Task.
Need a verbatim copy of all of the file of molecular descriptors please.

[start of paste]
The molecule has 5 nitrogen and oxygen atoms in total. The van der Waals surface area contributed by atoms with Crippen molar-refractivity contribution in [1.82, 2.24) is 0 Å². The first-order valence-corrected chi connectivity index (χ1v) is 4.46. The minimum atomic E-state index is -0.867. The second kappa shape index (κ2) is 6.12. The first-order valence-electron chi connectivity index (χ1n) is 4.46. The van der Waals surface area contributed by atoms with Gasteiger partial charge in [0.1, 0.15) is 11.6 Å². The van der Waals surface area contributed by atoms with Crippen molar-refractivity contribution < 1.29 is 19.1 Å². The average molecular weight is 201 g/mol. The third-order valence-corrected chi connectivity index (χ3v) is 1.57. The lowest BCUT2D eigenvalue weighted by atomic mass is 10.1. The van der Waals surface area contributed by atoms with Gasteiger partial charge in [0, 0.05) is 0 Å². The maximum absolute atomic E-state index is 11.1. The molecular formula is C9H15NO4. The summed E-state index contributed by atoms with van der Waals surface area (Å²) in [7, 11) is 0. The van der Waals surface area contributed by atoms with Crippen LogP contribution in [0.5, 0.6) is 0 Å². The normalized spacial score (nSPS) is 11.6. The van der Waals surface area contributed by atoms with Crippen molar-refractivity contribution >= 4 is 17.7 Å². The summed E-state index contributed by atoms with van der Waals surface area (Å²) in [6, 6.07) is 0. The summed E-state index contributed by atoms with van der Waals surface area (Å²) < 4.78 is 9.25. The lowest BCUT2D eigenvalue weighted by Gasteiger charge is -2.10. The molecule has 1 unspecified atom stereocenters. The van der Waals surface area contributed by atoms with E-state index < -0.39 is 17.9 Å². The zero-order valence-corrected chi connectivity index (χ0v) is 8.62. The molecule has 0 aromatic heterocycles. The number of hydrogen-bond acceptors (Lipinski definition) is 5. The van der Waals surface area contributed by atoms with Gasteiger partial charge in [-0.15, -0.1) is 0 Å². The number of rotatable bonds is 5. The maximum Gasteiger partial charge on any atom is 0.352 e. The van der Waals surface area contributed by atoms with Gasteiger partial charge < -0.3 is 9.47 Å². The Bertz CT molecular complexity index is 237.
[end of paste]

The molecule has 5 nitrogen and oxygen atoms in total. The van der Waals surface area contributed by atoms with Crippen molar-refractivity contribution in [1.82, 2.24) is 0 Å². The first-order valence-corrected chi connectivity index (χ1v) is 4.46. The minimum atomic E-state index is -0.867. The second kappa shape index (κ2) is 6.12. The first-order valence-electron chi connectivity index (χ1n) is 4.46. The van der Waals surface area contributed by atoms with Gasteiger partial charge in [0.1, 0.15) is 11.6 Å². The van der Waals surface area contributed by atoms with Crippen molar-refractivity contribution < 1.29 is 19.1 Å². The average molecular weight is 201 g/mol. The third-order valence-corrected chi connectivity index (χ3v) is 1.57. The lowest BCUT2D eigenvalue weighted by atomic mass is 10.1. The van der Waals surface area contributed by atoms with Gasteiger partial charge in [0, 0.05) is 0 Å². The maximum absolute atomic E-state index is 11.1. The molecular formula is C9H15NO4. The summed E-state index contributed by atoms with van der Waals surface area (Å²) in [7, 11) is 0. The van der Waals surface area contributed by atoms with Crippen LogP contribution in [0.5, 0.6) is 0 Å². The normalized spacial score (nSPS) is 11.6. The van der Waals surface area contributed by atoms with Crippen molar-refractivity contribution >= 4 is 17.7 Å². The summed E-state index contributed by atoms with van der Waals surface area (Å²) in [6, 6.07) is 0. The summed E-state index contributed by atoms with van der Waals surface area (Å²) < 4.78 is 9.25. The lowest BCUT2D eigenvalue weighted by Gasteiger charge is -2.10. The molecule has 1 unspecified atom stereocenters. The van der Waals surface area contributed by atoms with E-state index < -0.39 is 17.9 Å². The zero-order valence-corrected chi connectivity index (χ0v) is 8.62. The molecule has 0 aromatic heterocycles. The number of hydrogen-bond acceptors (Lipinski definition) is 5. The van der Waals surface area contributed by atoms with Gasteiger partial charge in [-0.15, -0.1) is 0 Å². The number of rotatable bonds is 5. The maximum Gasteiger partial charge on any atom is 0.352 e. The van der Waals surface area contributed by atoms with Gasteiger partial charge < -0.3 is 9.47 Å². The Bertz CT molecular complexity index is 237.